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Travis Aaron Marburger: Investigation Discovery’s ‘Murder Book’ Reenacts 2002 Texas Teen Hit-And-Run Boating Accident That Left Football Captain Dead

Travis Aaron Marburger, the man involved in a hit-and-run boating accident that left a Lampasas High School football captain dead almost 16 years ago, is the profile story for a brand new episode of Murder Book on Investigation Discovery.

The popular TV crime series is known to feature murder cases that have gone cold but later cracked by hard-nosed detectives. The episode for Thursday’s Murder Book, entitled “Still Waters,” will discuss the death of Justin Roberts, an 18-year-old football captain who was killed while riding inside of a boat with two other friends. The case was solved eight years later after a tip led them to Travis Aaron Marburger, who was eventually arrested for the crime.

Murder Book on Investigation Discovery (ID) will begin by highlighting the case that made news headlines after a boat with three teens was struck around midnight in May 2002. According to Lampasas Dispatch Record, 18-year-old Justin Roberts, 17-year-old Jim Daniels, and 19-year-old Kelly Corbin were out fishing late at night to catch sea bass at Lake Buchanan. They also told officials that they fished together for about six hours before contacting their parents to tell them they would be arriving home around midnight. When the teens didn’t show up, the Texas Game Wardens looked for them. They found Jim Daniels unconscious in the water. His head was above water due to the life jacket he was wearing. They also located Kelly Corbin, who was clinging to life inside of the boat. Sadly, her boyfriend, Justin Roberts, was found dead. His body had been knocked out of the boat.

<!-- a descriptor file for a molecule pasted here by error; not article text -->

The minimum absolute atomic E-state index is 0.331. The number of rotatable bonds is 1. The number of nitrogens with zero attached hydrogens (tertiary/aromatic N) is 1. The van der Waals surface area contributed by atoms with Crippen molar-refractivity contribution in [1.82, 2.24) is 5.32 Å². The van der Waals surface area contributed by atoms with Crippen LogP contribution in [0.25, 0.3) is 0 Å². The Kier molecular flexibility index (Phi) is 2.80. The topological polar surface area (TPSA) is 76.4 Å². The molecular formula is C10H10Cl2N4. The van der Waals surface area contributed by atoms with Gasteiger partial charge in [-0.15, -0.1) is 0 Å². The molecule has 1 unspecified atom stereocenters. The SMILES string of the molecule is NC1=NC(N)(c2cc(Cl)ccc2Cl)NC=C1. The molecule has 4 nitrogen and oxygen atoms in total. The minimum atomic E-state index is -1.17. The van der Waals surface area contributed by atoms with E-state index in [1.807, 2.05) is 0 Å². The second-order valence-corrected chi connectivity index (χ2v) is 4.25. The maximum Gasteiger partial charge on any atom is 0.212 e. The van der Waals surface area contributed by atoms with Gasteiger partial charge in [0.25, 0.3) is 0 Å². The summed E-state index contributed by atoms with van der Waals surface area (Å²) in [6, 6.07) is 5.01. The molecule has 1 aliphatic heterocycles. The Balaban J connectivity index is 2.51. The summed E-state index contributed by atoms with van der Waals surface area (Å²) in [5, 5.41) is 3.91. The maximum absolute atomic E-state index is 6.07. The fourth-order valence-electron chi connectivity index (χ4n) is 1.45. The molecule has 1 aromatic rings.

Murder Book will also discuss how Jim Daniels told them that as they were heading back to the dock, they were struck by a speedboat that came out of nowhere fast. The boat struck the teens’ boat and then raised itself up over them, striking and killing Justin Roberts in the process. The Roberts family was devastated not only to learn that Justin was dead, but that the person responsible for the hit-and-run boating accident hadn’t bothered to come forward to admit what happened.

Instead, he left the teens to die as they floated on the dark waters for close to nine hours before help came. What investigators didn’t know was that the person responsible immediately began covering his tracks, even burying the boat on his own property, in order to hide the deadly secret.

The investigation into the Texas boating accident revealed that they were most likely looking for a blue-painted fiberglass speedboat that had disappeared into the night. Game warden Jim Lindeman had hoped that some tips would quickly lead to an arrest. The case was often featured in the news over the years, and a reenactment of the accident was produced about a year later. There was also a reward offered for thousands of dollars for anyone to come forward. Unfortunately, this case went cold for eight years, causing game warden Jim Lindeman to vow that he would never give up on finding the person responsible for the tragedy.

In 2010, investigators finally got a break in the case. The tip came from a husband and wife who stated that the boat was buried on a property that belonged to a man named Travis Aaron Marburger. The tipsters also stated that they learned the information from another friend of Marburger, who often said that Marburger used to have a blue boat. That friend also told people that the boat was buried somewhere on Travis Aaron Marburger’s land, according to TPW Magazine.

When police finally uncovered the boat, Travis Aaron Marburger admitted that he didn’t know what to do that night and believed that covering it up was the best thing. Investigation Discovery’s Murder Book will reenact the crime based on facts and eye witness testimony. Tune into Murder Book on Thursday at 8/7 central.

Today, Jim Daniels, one of the teens who survived the accident, is a Texas game warden. This case is similar to another boating hit-and-run accident that was featured on Unsolved Mysteries back in the mid-1990s. That case is still unsolved.

[Image via Texas Parks and Wildlife/Facebook]

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